The Gisborne farmer who led an unsuccessful campaign to bring back a compulsory wool levy is sad at the lost opportunity to fund industry activities that are currently not getting support.
Preliminary results of a sheep farmer referendum on the issue show that almost 57 percent of individual farmers who voted opposed the levy.
The weighted vote based on sheep numbers was almost 60 percent against. The final figures are expected today.
The wool levy group was proposing a charge of 2.75 cents a kilogram, which would have raised more than $4.5 million a year to be used for non-commercial activities including new research and education.
The group's chair, Sandra Faulkner, said the results indicate that smaller scale sheep farmers are keener on levy-funded activities than larger wool growers.
"I think that we can see that the bigger growers have probably chosen to support commercial companies and, therefore, feel that they are paying their bit if you like via marketing and development and innovation fees.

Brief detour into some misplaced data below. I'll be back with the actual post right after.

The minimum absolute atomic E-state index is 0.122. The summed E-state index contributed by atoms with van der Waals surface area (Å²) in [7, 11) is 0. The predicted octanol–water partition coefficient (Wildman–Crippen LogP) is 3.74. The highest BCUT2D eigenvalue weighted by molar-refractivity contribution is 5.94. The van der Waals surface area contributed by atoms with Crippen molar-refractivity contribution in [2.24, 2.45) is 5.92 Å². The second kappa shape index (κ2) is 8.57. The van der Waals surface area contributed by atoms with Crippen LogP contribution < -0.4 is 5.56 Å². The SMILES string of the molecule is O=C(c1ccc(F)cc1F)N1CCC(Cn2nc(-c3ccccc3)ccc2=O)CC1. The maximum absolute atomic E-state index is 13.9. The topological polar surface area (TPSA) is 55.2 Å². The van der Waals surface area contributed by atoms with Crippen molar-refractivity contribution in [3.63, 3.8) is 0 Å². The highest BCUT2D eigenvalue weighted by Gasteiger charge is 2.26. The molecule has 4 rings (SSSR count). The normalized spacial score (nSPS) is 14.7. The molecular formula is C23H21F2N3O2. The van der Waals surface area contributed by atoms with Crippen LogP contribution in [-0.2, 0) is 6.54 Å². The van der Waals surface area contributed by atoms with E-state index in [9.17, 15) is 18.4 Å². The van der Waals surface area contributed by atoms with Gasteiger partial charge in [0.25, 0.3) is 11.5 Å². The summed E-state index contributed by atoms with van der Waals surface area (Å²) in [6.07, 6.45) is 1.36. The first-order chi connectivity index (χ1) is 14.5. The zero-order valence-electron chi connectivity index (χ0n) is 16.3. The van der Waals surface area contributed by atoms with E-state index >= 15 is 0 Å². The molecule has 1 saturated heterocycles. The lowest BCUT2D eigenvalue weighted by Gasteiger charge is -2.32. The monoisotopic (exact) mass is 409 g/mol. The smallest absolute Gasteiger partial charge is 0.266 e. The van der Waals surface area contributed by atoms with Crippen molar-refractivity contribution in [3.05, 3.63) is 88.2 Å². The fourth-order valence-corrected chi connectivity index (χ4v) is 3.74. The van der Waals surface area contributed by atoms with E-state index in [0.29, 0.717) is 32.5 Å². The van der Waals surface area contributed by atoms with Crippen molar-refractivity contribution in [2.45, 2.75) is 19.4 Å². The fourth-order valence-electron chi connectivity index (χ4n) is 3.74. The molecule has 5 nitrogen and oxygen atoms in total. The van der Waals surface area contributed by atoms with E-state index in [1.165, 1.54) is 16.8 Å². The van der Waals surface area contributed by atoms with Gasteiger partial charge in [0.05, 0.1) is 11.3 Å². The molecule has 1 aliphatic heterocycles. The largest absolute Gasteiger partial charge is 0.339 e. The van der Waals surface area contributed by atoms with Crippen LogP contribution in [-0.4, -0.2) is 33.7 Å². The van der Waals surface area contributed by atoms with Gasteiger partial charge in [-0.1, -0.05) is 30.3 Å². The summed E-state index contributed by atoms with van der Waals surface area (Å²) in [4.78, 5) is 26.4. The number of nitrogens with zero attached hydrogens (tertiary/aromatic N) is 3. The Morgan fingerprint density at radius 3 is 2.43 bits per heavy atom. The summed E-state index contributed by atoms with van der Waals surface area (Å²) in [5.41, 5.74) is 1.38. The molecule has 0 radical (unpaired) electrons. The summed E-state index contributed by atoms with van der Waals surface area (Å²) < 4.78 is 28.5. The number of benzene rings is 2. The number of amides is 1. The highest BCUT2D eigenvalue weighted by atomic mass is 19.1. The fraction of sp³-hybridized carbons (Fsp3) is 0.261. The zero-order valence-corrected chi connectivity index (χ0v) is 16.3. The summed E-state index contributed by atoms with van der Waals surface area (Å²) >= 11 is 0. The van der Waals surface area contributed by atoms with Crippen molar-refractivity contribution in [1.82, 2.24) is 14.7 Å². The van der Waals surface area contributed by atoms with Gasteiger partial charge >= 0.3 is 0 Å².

"So at the end of the day, if we all made the decision to align with a company that best suits our wool, then we probably wouldn't have had this conversation in the first place."
Ms Faulkner said voter turnout of about 47 percent was well above the usual response for commodity levy votes and shows that farmers do care about the industry.
But Federated Farmers meat and fibre chair, Rick Powdrell, said the results show the industry is nearly split down the middle on the levy issue.
He said there's a strong desire especially among smaller scale sheep farmers, for an industry wide body to represent wool growers.
He said the industry still needs to work on issues raised during the levy discussions about how it can promote and grow itself, and one of those is on-going funding for the Campaign for Wool, which was to have come from the levy.
Mr Powdrell said the past 17 years tell a worrying story for wool, with lamb climbing 500 percent in value, and wool climbing just 10 percent.